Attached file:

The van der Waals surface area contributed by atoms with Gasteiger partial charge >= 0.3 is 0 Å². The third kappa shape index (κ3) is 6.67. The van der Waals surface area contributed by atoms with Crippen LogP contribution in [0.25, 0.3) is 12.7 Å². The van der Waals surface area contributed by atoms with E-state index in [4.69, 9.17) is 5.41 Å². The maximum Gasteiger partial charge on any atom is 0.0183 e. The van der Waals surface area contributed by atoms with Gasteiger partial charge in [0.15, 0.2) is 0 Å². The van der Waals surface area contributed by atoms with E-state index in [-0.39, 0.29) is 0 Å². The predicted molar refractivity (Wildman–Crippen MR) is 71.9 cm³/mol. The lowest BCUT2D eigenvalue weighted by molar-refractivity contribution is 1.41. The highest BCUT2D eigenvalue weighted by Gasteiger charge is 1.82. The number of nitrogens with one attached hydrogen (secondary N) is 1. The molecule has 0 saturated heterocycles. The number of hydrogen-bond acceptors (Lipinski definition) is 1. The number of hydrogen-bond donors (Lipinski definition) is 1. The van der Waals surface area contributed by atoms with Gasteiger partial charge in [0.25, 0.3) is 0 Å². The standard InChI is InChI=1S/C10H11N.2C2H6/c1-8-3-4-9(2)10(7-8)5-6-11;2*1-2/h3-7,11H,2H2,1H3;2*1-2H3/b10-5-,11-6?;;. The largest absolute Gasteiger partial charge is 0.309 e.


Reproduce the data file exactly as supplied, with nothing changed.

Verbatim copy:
The van der Waals surface area contributed by atoms with Gasteiger partial charge >= 0.3 is 0 Å². The third kappa shape index (κ3) is 6.67. The van der Waals surface area contributed by atoms with Crippen LogP contribution in [0.25, 0.3) is 12.7 Å². The van der Waals surface area contributed by atoms with E-state index in [4.69, 9.17) is 5.41 Å². The maximum Gasteiger partial charge on any atom is 0.0183 e. The van der Waals surface area contributed by atoms with Gasteiger partial charge in [0.15, 0.2) is 0 Å². The van der Waals surface area contributed by atoms with E-state index in [-0.39, 0.29) is 0 Å². The predicted molar refractivity (Wildman–Crippen MR) is 71.9 cm³/mol. The lowest BCUT2D eigenvalue weighted by molar-refractivity contribution is 1.41. The highest BCUT2D eigenvalue weighted by Gasteiger charge is 1.82. The number of nitrogens with one attached hydrogen (secondary N) is 1. The molecule has 0 saturated heterocycles. The number of hydrogen-bond acceptors (Lipinski definition) is 1. The number of hydrogen-bond donors (Lipinski definition) is 1. The van der Waals surface area contributed by atoms with Gasteiger partial charge in [0.25, 0.3) is 0 Å². The standard InChI is InChI=1S/C10H11N.2C2H6/c1-8-3-4-9(2)10(7-8)5-6-11;2*1-2/h3-7,11H,2H2,1H3;2*1-2H3/b10-5-,11-6?;;. The largest absolute Gasteiger partial charge is 0.309 e.